Among the works treating this problem, we can mention the papers of Whipple and White [2] and Milani and Nobili [3] who applied this model to study the dynamics of binary asteroids in the solar system, as well as the paper of Thanos [4] who studied the case of possible collisions between the minor bodies and proposed a regularization formula for the transformation of the equations of motion similar to the one used in the restricted threebody problem. In the 90s some improved versions of the problem have appeared in the international bibliography. ElShaboury [5] considered that the 2+2 bodies are homogenous, axisymmetric ellipsoids so that their equatorial planes coincide with the orbital plane of the centers of mass. Michalakis and Mavraganis [6] replaced the two minor pointlike masses with two triaxial rigid bodies, Kalvouridis and Mavraganis [7] studied the case where the two primaries are radiating sources, and Mavraganis and Kalvouridis [8] considered the two minor bodies as gyrostats. A little later Kalvouridis [9] assumed that the two primaries are oblate spheroids. Finally, in a completely different version, Prasad and Ishwar [10] studied the same configuration by considering that the primaries are magnetic dipoles and the minor bodies are electric dipoles.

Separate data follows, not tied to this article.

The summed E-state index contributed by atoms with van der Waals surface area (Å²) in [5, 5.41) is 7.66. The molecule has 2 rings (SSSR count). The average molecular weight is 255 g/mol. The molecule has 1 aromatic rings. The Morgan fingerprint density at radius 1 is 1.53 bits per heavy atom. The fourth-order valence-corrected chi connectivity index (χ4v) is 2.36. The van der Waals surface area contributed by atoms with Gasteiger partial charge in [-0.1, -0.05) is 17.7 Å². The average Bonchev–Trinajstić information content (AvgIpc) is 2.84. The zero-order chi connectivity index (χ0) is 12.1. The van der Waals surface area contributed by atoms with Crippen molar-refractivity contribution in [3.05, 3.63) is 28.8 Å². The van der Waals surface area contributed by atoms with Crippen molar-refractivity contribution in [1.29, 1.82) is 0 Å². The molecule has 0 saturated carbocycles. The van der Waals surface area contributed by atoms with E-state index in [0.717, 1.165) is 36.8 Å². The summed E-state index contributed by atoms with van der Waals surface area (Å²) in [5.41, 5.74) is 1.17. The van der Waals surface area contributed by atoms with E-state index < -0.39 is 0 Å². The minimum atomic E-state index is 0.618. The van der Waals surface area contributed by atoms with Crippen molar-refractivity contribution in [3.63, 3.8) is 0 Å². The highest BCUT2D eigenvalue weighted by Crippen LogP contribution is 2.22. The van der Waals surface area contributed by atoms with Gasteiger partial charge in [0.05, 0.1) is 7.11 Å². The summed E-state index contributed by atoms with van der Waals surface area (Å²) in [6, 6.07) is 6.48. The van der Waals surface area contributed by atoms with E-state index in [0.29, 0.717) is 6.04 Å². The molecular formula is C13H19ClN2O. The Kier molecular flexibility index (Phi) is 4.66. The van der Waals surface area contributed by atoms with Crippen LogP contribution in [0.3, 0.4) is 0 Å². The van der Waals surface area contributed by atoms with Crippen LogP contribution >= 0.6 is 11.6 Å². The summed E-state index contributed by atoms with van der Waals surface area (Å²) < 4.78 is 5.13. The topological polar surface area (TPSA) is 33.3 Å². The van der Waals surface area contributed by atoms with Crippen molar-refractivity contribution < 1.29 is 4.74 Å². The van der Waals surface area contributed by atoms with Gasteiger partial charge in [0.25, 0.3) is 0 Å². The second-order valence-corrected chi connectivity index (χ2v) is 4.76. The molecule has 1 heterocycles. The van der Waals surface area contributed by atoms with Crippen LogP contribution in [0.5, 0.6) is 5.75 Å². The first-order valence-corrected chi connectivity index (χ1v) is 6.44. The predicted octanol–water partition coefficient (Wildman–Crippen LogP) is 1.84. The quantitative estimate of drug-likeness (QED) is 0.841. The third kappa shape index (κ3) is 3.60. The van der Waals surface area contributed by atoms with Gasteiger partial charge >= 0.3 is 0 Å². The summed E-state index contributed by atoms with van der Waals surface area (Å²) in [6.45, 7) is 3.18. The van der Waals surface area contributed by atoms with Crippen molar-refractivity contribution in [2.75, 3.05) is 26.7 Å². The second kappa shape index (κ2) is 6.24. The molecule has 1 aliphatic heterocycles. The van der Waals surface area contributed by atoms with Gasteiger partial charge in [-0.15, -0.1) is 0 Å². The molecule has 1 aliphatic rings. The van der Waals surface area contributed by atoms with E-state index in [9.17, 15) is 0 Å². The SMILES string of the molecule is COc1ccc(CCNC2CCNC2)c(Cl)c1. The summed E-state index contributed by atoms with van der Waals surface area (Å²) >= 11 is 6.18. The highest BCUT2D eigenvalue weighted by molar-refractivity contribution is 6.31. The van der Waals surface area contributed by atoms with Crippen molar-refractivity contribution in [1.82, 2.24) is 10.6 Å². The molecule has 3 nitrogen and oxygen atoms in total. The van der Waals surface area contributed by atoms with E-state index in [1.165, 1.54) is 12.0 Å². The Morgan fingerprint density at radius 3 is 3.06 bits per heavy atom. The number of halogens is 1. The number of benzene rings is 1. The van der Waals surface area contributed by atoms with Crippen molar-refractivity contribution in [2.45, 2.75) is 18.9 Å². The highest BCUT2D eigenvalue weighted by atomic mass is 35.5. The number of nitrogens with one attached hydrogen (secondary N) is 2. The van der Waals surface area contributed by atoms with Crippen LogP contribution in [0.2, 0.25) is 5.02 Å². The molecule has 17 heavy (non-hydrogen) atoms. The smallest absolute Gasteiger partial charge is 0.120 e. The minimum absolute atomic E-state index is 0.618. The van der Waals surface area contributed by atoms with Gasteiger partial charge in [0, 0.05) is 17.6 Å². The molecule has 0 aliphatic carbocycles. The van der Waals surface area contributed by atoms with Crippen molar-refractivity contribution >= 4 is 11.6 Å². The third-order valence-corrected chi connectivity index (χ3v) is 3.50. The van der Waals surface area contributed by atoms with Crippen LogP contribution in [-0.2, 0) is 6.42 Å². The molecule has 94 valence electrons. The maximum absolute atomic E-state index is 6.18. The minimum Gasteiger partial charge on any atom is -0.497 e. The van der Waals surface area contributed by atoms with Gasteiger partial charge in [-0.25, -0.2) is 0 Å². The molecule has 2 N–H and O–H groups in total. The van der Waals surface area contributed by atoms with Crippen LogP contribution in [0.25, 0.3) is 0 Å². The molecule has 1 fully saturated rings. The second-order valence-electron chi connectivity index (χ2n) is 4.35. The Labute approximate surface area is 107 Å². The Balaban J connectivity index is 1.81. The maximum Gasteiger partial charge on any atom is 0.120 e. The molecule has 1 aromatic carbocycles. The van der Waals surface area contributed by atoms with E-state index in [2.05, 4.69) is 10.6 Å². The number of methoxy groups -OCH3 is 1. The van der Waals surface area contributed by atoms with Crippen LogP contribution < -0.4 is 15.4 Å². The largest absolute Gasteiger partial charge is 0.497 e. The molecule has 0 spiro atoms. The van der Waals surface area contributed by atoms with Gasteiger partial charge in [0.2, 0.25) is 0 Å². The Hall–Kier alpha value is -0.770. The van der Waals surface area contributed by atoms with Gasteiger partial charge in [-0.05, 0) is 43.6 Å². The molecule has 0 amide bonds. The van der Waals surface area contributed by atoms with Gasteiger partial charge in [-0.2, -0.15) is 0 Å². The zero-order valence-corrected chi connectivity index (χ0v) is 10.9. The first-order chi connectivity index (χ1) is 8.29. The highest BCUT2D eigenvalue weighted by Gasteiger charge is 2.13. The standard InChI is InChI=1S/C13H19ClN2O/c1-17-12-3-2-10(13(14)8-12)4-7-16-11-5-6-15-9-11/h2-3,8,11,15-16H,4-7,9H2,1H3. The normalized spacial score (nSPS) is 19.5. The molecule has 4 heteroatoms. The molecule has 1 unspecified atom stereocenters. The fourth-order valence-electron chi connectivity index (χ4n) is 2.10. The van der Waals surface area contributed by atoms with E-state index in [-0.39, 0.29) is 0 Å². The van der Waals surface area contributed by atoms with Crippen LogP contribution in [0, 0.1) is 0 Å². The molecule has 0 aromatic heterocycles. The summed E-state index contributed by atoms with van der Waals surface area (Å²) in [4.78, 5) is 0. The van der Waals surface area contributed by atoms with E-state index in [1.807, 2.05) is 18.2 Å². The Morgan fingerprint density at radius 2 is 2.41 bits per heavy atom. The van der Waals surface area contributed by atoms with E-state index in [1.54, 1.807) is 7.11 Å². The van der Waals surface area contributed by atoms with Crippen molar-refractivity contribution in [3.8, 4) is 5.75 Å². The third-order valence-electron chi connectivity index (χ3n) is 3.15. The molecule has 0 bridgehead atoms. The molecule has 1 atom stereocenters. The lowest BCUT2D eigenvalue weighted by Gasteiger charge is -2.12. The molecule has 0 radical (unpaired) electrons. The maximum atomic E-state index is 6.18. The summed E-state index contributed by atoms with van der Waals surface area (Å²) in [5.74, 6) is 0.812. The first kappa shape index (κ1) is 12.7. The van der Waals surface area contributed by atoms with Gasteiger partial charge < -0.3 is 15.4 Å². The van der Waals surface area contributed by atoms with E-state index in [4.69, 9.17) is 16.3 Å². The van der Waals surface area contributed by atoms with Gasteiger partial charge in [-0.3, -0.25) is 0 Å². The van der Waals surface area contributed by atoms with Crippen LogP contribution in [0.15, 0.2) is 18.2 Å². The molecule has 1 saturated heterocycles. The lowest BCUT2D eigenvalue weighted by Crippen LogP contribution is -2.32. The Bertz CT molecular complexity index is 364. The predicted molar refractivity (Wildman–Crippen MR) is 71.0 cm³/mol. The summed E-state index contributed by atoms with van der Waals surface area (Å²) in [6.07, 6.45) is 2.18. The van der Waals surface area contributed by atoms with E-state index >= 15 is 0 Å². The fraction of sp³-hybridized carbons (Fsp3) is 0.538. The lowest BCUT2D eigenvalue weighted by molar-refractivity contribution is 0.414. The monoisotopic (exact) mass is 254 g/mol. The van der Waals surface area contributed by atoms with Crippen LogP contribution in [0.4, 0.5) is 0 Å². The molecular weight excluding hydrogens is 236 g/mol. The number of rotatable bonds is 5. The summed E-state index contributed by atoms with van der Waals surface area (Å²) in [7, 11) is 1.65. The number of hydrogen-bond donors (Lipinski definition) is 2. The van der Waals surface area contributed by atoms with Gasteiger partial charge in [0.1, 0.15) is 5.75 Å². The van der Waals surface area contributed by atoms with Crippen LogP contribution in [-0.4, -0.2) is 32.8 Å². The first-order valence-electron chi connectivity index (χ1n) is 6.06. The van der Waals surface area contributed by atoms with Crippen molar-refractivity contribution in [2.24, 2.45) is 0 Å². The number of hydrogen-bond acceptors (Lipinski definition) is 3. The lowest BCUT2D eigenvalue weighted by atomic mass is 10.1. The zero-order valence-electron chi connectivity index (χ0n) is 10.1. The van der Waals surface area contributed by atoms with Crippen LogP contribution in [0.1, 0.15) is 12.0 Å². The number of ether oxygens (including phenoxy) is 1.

In what follows, we shall numerically investigate some new aspects of the 2+2 body problem including the parametric variation of the equilibrium states (Section 3), as well as the formation, the structure, and the parametric dependence of the attracting regions of these equilibrium states (Section 4). We shall use two test problems; the SunJupiterbinary asteroids system (case A) and an imaginary flying formation mission of a dual satellite system in the EarthMoonâ€™s gravitational field (case B). Our choice is based upon the fact that the physical measures of these two systems present significant differences. All along the study of the attracting regions, and for comparison reasons, we shall also use the restricted threebody problem (RTBP). The data which are used in this work and concern the aforementioned cases are shown in an appendix at the end of the text.
2. Equations of Motion
As we have mentioned before, the system consists of two primaries , , with masses , (), which revolve in circular orbits around the center of mass, and of two minor bodies , , with masses , , such as (Figure 1). The minor bodies move under the combined action of the primaries and their mutual attraction. The aim of the problem is to describe the dynamical behavior of this pair of minor bodies.